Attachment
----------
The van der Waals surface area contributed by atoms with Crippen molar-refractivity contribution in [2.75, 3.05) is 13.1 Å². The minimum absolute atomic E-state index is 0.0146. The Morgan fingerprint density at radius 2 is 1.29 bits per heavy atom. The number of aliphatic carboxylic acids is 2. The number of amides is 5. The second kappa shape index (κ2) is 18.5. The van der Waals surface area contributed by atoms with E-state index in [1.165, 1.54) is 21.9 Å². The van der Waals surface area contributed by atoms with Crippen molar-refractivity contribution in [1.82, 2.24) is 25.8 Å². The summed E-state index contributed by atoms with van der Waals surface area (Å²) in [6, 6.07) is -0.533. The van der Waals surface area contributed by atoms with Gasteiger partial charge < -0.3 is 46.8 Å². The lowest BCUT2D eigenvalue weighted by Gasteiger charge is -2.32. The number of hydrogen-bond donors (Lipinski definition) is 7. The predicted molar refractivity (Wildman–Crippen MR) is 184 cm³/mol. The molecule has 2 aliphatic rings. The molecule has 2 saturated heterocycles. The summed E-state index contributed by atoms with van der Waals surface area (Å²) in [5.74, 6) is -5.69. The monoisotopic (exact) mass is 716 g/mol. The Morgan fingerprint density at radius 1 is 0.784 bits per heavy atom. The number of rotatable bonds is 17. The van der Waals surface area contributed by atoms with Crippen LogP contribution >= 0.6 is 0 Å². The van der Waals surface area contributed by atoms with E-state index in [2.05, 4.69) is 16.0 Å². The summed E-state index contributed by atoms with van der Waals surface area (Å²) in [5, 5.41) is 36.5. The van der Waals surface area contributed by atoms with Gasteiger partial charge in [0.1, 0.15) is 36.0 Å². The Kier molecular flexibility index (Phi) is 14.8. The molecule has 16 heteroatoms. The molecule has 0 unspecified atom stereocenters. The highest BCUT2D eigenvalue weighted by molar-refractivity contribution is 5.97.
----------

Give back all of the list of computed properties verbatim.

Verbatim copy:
The van der Waals surface area contributed by atoms with Crippen molar-refractivity contribution in [2.75, 3.05) is 13.1 Å². The minimum absolute atomic E-state index is 0.0146. The Morgan fingerprint density at radius 2 is 1.29 bits per heavy atom. The number of aliphatic carboxylic acids is 2. The number of amides is 5. The second kappa shape index (κ2) is 18.5. The van der Waals surface area contributed by atoms with E-state index in [1.165, 1.54) is 21.9 Å². The van der Waals surface area contributed by atoms with Crippen molar-refractivity contribution in [1.82, 2.24) is 25.8 Å². The summed E-state index contributed by atoms with van der Waals surface area (Å²) in [6, 6.07) is -0.533. The van der Waals surface area contributed by atoms with Gasteiger partial charge < -0.3 is 46.8 Å². The lowest BCUT2D eigenvalue weighted by Gasteiger charge is -2.32. The number of hydrogen-bond donors (Lipinski definition) is 7. The predicted molar refractivity (Wildman–Crippen MR) is 184 cm³/mol. The molecule has 2 aliphatic rings. The molecule has 2 saturated heterocycles. The summed E-state index contributed by atoms with van der Waals surface area (Å²) in [5.74, 6) is -5.69. The monoisotopic (exact) mass is 716 g/mol. The Morgan fingerprint density at radius 1 is 0.784 bits per heavy atom. The number of rotatable bonds is 17. The van der Waals surface area contributed by atoms with Crippen LogP contribution >= 0.6 is 0 Å². The van der Waals surface area contributed by atoms with E-state index in [2.05, 4.69) is 16.0 Å². The summed E-state index contributed by atoms with van der Waals surface area (Å²) in [5, 5.41) is 36.5. The van der Waals surface area contributed by atoms with Gasteiger partial charge in [0.1, 0.15) is 36.0 Å². The Kier molecular flexibility index (Phi) is 14.8. The molecule has 16 heteroatoms. The molecule has 0 unspecified atom stereocenters. The highest BCUT2D eigenvalue weighted by molar-refractivity contribution is 5.97.